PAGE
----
Paradise is Going Green

Hello all,

Thought  I would do a more detailed post after sharing that slam piece.

RUBY

I would like to spend a little bit of time writing about the prominence of the color green in Paradise.  The first page that I noticed it on was page 7, when the men are raiding the Convent.  Morrison wrote: “The man eyes the kitchen sink.  He moves to the long table and lifts the pitcher of milk.  He sniffs it first and then, the pistol in his right hand, he uses his left to raise the pitcher to his mouth, taking such long, measured swallows the milk his half gone before he smells the wintergreen.”  Immediately when I hear the word “wintergreen” I think of mint.  I googled wintergreen to see if it has some sort of medicinal properties, and it does.  

According to WebMD, wintergreen may be used for an array of ailments including headaches, stomachaches, fever, arthritis, menstrual cramps, and so on.   WebMD also states that wintergreen is unsafe to take by mouth: “Taking wintergreen oil or large amounts of wintergreen leaf can cause ringing in the ears, nausea, vomiting, diarrhea, headache, stomach pain, and confusion.”  I am wondering if the Convent women put wintergreen in the milk for themselves, or purposely so the men raiding the mansion would become sick.  Or maybe one of the women is trying to keep the others in control?  It is also interesting how the man does not notice the  taste of the wintergreen for quite some time.  This leads me to believe that it’s scent has been muted–or maybe Morrison just wants us to see it that way?  What do you all think of this?

MAVIS

The second instance of green I noticed is on page 24: “From where they sat no one in the room could see the Cadillac parked in front of the house.   But it had been seen for months by everybody in the neighborhood, and could now be seen by anybody in Maryland since the photographer had taken more shots of it than he had of them.  Mint green.  Lettuce green.  Cool.  But the color wouldn’t be in the newspaper.  What would show would be the size, the flashiness of the place the babies had died.”  Here, the green is being muted again, this time by the black and white newspaper.  I’m wondering if this is some sort of metaphor for taking life?  After all, Mavis’ babies died in that green car.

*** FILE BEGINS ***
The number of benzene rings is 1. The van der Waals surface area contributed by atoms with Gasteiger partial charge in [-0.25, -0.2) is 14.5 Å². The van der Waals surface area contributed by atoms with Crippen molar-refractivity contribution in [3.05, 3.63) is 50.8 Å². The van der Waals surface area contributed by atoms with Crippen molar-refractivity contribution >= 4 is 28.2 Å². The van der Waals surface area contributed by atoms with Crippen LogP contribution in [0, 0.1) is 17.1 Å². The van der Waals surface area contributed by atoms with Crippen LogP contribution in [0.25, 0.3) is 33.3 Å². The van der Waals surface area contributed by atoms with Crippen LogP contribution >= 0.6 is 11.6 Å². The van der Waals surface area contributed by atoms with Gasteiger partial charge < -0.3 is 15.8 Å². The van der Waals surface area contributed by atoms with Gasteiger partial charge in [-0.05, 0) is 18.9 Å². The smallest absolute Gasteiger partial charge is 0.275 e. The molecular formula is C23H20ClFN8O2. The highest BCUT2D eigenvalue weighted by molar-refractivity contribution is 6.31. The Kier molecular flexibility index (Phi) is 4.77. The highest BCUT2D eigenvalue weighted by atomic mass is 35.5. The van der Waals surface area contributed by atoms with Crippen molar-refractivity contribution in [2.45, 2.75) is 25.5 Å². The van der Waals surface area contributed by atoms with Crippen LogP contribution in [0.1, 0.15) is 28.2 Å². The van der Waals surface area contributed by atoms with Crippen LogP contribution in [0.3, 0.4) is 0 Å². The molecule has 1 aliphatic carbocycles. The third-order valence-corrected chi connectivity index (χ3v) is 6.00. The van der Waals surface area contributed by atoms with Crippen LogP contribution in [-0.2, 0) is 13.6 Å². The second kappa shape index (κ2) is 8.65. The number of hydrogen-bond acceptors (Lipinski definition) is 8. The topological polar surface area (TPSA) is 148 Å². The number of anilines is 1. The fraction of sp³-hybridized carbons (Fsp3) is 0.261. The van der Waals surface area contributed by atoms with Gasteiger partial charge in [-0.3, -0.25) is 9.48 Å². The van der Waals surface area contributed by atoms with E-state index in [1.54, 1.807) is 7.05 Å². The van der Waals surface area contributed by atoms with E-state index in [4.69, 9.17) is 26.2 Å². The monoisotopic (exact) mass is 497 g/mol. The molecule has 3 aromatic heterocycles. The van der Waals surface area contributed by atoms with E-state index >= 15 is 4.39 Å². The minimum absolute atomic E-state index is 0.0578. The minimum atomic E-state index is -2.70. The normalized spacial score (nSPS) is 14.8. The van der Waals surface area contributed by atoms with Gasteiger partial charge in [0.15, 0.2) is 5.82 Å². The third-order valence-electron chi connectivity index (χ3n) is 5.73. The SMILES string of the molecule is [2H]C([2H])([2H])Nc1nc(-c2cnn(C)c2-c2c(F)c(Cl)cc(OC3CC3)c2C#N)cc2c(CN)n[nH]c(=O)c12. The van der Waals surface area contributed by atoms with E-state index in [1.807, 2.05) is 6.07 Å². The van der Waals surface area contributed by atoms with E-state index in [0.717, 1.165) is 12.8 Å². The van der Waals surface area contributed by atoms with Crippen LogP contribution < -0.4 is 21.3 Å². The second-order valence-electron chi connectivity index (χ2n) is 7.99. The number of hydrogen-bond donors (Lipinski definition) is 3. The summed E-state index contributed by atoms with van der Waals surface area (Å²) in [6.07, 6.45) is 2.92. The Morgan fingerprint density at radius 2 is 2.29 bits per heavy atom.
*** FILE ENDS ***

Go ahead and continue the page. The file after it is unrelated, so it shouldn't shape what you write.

GRACE

This is from page 57: “Excited voices sounded near, and [K.D.] went to see.  Behind a chain-linked fence bordered by wide seamless concrete he saw green water.  He knows now it was average size, but then it filled his horizon.  It seemed to him as though hundreds of white children were bobbing in it, their voices a cascade of the world’s purest happiness, a glee so sharply felt it had brought tears.”

To me, it seems like this swimming pool is a haven, but K.D. sees it filled with white children.  What does this mean?  Is K.D. thinking that only white children reach a heaven?  The sight makes him so happy he cries.  Why does this image move him so much?

I know Morrison wants us to question the race of the characters in the novel.  Do you see K.D. as black?  As white?  Why/why not?

PARADISO

On page 9 of Musa’s translation, we learn that Dante wants the laurel crown: “26. crowning myself with those green leaves:  Here and in verses I-9 of Paradise XXV are the only places in Comedy where the Poet makes explicit his hope that the great poem will win him the poet’s crown of laurel.  Dante never doubted he was a great poet.”

Green is being used here as a symbol of smarts and praise, but also implies Dante’s ego.  Can we connect this to Morrison in any way?

Let me know what you think of the recurring green in the novel–I’m interested to see what others make of it.

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